Deep scanning your deployment

Not a one-time action

In my previous post I wrote about some automation of static and dynamic scanning as part of the software delivery pipeline.

However nothing stays the same; we find new vulnerabilities or configurations are broken or stuff previously considered secure is now weak (64bit ciphers can be broken, for example).

So as well as doing your scans during the development cycle we also need to do repeated scans of deployed infrastructure; espcially if it’s externally facing (but internal facing services may still be at risk from the tens of thousands of desktops in your organisation).

In this spirit I decided to scan this server using OpenVAS and that was installed as part of the the Kali Linux build. OpenVAS can also call other tools (eg Nikto, that I mentioned previously).

Now I’d done this back in May and got a single “low level” message about TCP timestamps, so I didn’t expect to see anything new. Timestamps

So let’s do a run:

First run

Well, damn! That’s not right! I get an A+ on ssllabs tests (more on that in a later post). What’s going on?

SSL protocols

Weak ciphers

Oh… port 563? That’s NNTPS. Oh! I’d recently installed an SSL news server on this machine! And it seems the defaults aren’t so secure.

So I dig into the manual page to work out how to disable SSLv2, SSLv3 and also to set the cipher suite to match that of my apache server.

At the same time I told OpenVAS to update its libraries of known threats and issues. A scanner with an stale database isn’t really much use, and OpenVAS has an update mechanism, with advisories being fed from DFN-CERT. This is pretty impressive, all the more so that it’s free.

So, problem solved, right?

Second run

Damnit! Now my web server is also being flagged! And a new DH issue. Interestingly the TCP Timestamp issue has gone away; maybe that was no longer really considered a problem. Evaluations change.

So what is weak… More weak ciphers

Now this is annoying. The values reported here don’t match the config entries used by OpenSSL.

Are these weak? The nmap -p 443 hostname --script +ssl-enum-ciphers routine reports those entries in the output and considers them strong. As we’ve seen, though; evaluations can change. This is why a scanning tool needs update abilities. I’m more likely to believe the OpenVAS “weak” report as being newer and more accurate than the builtin nmap rules that RedHat won’t have updated in forever.

Now my SSL configuration included entries that mentioned DES:


This was to allow IE6 to talk to my site. But let’s remove the three entries and run again. Same result! Still an error.

Some more digging and it seems that the bad entries were brought in with the HIGH setting. So now we needed


The ECDHE entry I’d previously removed wasn’t at fault. That’s elliptical curve. If only the output of the “weak ciphers” test and the configuration options matched!

Third run

Woohoo! Now all the cipher problems have been solved.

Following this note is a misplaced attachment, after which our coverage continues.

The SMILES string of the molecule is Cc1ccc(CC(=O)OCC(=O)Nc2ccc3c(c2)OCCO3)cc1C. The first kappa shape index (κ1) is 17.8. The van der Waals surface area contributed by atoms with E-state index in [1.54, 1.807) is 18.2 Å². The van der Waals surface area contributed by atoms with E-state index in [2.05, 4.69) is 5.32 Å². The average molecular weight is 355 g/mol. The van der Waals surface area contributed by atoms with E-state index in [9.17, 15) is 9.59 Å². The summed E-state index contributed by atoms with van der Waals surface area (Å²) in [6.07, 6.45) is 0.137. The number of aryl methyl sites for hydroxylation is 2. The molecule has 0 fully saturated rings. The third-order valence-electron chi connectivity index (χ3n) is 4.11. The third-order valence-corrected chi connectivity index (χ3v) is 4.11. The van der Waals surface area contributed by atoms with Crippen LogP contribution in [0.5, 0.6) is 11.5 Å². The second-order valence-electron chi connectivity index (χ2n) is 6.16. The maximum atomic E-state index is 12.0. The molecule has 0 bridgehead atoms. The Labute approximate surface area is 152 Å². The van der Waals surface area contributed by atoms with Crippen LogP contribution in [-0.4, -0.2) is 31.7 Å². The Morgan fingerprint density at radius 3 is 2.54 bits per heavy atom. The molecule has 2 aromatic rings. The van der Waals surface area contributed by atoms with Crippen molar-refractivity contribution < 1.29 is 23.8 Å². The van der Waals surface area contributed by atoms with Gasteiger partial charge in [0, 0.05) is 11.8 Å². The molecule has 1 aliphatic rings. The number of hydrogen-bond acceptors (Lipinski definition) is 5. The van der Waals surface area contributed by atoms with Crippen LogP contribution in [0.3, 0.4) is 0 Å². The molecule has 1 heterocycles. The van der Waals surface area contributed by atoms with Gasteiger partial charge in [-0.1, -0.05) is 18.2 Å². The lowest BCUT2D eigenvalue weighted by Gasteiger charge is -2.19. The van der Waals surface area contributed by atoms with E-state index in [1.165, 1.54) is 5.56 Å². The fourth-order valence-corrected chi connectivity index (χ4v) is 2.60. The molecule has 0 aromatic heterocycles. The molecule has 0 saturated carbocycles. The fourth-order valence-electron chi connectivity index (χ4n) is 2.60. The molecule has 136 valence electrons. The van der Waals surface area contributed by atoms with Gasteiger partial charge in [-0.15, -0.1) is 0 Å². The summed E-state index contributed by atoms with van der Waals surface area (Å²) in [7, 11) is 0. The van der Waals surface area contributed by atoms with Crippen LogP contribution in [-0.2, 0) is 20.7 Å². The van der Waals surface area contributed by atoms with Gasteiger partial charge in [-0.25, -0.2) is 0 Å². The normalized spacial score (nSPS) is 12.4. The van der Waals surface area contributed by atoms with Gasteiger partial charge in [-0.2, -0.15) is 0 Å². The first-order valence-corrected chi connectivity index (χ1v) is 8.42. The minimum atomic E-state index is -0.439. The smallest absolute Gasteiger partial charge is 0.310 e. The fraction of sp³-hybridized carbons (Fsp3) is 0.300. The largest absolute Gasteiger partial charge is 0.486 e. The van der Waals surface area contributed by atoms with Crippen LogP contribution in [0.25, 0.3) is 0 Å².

Umm, there’s a downside to this. IE6 and IE8 can no longer reach my site. Do I care? According to a browser market share report IE8 is under 4% of usage. I can live with that.

Browser breakdown

But what about this DH issue? I looked into the server code and it seems to respond with different key sizes depending on the block size. I’m not sure the code is correct, but I’m not an SSL expert here. However this is a “low value” service; the data transported is passed in clear text on port 119 and the username/passwords used to access this server may also be used in plain text on 119. So I took the decision to “accept the risk” and entered an override for my servers for this issue on this port, reducing the severity to “Log”


The final result is a score of zero! Yay!

Final result

Notice those 36 log entries. Now some of these may be worth looking at.

Log entries

Here’s our override, as a log entry. There’s also an entry claiming HSTS isn’t present. Which is a lie! So let’s look at this:


Ah! This is a response to a ‘bad request’ and it doesn’t see the HSTS header. But a real request does:

$ wget -O /dev/null --server-response 2>&1 | grep Stri
  Strict-Transport-Security: max-age=31536000; includeSubdomains

So we can see this is a false positive; I get an A rating for header security at

Lessons Learned

  • Keep scanning servers deployed to production; even if the app doesn’t change something else might
  • Keep your scanning tool databases up to date!
  • Different tools may report different evaluations for the same issue
  • Configuration parameters don’t match reported items
  • Sometimes you have to accept losing customers (IE8?) to be secure
  • Sometimes you can just accept the insecurity risk. That’s why we have “risk management” teams!

OpenVAS is a noisy scan (it flooded my Apache logs with probe attempts, caused multiple ssh failures, triggered firewall protection rules). In an enterprise environment you might want to white-list the traffic from your scanning servers so they don’t trigger SOC alerts and don’t flood out real alerting traffic. But despite this a full vulnerability scan is useful.

It definitely alerted me to a weakness on my server that I wasn’t aware of!